Widdicombe made no reference in the sermon to himself, those listening, or the world. His only interest seemed to be in Christ and the text. Afterward, I talked to Marilyn Simons, a Shakespeare scholar who teaches at the local universities and who came to faith at St. Margaret’s. She said Widdicombe does with texts what the church and the academy have forgotten how to do: he lovingly interprets them.

Read it all (my emphasis).

Posted in Anglican Church of Canada, Parish Ministry

(AM) Andrew Symes–Transgender liturgies and the secular, postmodern re-shaping of church and society

I was alerted to a major new development in the Church of England: the publication of liturgies to mark ‘gender transition’. (Press release, and my comment here.) Well that wasn’t such a surprise, as this was accepted by General Synod last year, and then agreed again in February 2018. What is alarming is that the new services, which have been developed by clergy who are transgender activists, have been commended for use by a leading evangelical Bishop. No doubt he will argue that while he believes that God created us male and female, this is a way of offering welcome to those who don’t feel they fit into the traditional gender categories. But in speaking about ‘trans people’ and supporting the liturgies in this way, this Bishop has inevitably accepted the validity of the new ideology of gender, which is incompatible with Christian anthropology, colluding with a fiction which cannot ultimately be pastorally helpful, and based on propaganda and fake science rather than evidence.

Should faithful Christians just accept the decisions of their leaders in these matters, and keep quiet, perhaps focusing on evangelistic courses and foodbanks? Or can we counter this trend? If so, perhaps our challenge is to tell a “better story”. We know that heterosexual marriage and sexually abstinent singleness, living within the physical sex God gave us, are the most effective ways of living a flourishing life as individuals and communities, and for our future. Numerous studies prove that stable marriage and family life, and sexual self-control are beneficial for individuals and society; likewise it is clear that family breakdown is linked to crime and mental health issues, and immorality to sexually transmitted disease. The Judaeo-Christian ethic is commanded and explained in Scripture and has been taught by Christians and Jews for millennia. It makes sense. It is the truth. Surely, if the church demonstrates an attitude of love, and tells a positive and exciting counter-story, society will be convinced of the truth of the gospel and how we are supposed to live our lives?

In this paradigm, ‘truth’ is contained in God’s word, backed up by scientific research based on observation of an ordered world. Truth must be communicated clearly, imaginatively, winsomely with love, but it exists as an entity in itself, like a Platonic ideal, or indeed God himself. God exists and his word is true whether or not we communicate it effectively with love. One plus one equals two, regardless of how effectively and relationally it is taught, or how I feel about it and about myself.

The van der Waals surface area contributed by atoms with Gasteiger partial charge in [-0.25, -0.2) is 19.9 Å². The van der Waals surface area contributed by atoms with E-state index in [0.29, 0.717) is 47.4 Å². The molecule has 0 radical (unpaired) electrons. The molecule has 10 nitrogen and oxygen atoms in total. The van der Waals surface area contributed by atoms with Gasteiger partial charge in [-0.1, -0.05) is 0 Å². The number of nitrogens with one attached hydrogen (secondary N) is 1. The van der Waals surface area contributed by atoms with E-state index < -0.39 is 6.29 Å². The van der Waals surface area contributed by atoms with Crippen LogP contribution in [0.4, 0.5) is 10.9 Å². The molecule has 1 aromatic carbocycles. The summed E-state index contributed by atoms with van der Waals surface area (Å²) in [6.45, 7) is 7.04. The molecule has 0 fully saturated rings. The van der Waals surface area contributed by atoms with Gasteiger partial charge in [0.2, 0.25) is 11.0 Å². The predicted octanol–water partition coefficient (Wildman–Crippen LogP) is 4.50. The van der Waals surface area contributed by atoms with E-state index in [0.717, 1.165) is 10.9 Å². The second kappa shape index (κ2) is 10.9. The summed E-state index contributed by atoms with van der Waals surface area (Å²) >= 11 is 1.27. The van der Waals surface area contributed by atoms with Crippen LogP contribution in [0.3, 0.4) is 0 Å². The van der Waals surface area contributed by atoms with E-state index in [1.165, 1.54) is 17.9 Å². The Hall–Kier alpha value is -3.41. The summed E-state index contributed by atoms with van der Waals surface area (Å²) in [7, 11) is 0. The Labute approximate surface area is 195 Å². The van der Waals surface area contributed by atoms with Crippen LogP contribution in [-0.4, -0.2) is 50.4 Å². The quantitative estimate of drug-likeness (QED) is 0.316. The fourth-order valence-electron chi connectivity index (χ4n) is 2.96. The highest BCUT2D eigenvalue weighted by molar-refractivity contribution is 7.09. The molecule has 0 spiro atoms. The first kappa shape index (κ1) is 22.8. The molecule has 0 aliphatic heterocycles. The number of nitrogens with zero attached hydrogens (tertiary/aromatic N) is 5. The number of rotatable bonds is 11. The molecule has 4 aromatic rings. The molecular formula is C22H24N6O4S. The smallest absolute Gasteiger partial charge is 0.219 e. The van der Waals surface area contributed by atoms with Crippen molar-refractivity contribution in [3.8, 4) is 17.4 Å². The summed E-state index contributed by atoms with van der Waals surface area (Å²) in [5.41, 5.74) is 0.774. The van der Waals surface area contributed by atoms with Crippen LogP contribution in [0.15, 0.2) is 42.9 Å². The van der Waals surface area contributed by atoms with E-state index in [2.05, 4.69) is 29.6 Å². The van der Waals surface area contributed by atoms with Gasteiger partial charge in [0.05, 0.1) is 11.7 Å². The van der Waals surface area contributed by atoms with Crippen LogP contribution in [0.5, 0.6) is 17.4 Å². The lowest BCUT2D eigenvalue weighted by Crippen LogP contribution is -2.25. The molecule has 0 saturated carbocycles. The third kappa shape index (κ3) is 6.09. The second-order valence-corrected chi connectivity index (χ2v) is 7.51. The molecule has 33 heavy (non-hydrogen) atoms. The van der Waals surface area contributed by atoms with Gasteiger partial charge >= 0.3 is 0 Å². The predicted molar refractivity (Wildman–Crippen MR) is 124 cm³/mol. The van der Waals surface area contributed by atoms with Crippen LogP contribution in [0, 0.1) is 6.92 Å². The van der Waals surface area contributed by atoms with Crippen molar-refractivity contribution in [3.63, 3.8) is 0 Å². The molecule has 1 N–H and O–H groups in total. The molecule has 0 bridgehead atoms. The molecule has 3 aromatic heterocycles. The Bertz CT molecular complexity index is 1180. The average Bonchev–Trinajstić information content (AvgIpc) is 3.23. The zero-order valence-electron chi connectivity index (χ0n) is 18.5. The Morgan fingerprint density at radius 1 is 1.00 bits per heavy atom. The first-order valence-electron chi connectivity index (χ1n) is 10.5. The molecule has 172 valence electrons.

But in the secular postmodern paradigm, things have changed. God, and truth, do not exist outside of the reality which is the interweaved matrix made up of millions of human beings’ individual consciousness and experience. The personal story, and the emotions it evokes, is not just a method of communicating truth. It is truth. If feelings of same sex attraction or gender dysphoria lead someone to embrace a gay or trans identity, this is a discovery of truth, and the church’s job is to affirm it through liturgies. To suggest that someone with these feelings might be able to explore a different direction is seen as hurtful, even abusive, and should be suppressed by law. 

Because of this tendency in us to be drawn to personal constructions of reality and reject Reality, the biblical writers insist that it’s not enough to simply repeat God’s true message, and to find better ways of communicating it, including demonstrating God’s nature through acts of love and mercy. It’s also necessary to enable the faithful community to reject the false messages they are being fed constantly in the world around them.

Read it all.

Posted in Anthropology, Church of England (CoE), England / UK, Ethics / Moral Theology, Liturgy, Music, Worship, Parish Ministry, Pastoral Theology, Religion & Culture, Sexuality, Theology, Theology: Scripture

(Church of England) Guidance for gender transition services published

New guidance for parishes planning services to help transgender people mark their transition has been published by the Church of England.

The pastoral guidance, which will be incorporated into Common Worship*, encourages clergy to be “creative and sensitive” in using liturgy to enable people to mark a major transition in their lives.

It formally commends the incorporation of the existing rite for the Affirmation of Baptismal Faith into services which mark gender transition.

It details how elements including water and oil can be incorporated into the service and, crucially, makes clear that trans people should be addressed publicly by their chosen name.

As part of the service they could also be presented with gifts, such as a Bible inscribed in their chosen name, or a certificate.

It is important, the guidance adds, that the occasion should have a distinct “celebratory character”.

Read it all and make sure to follow the link and read the full text of the guidance itself.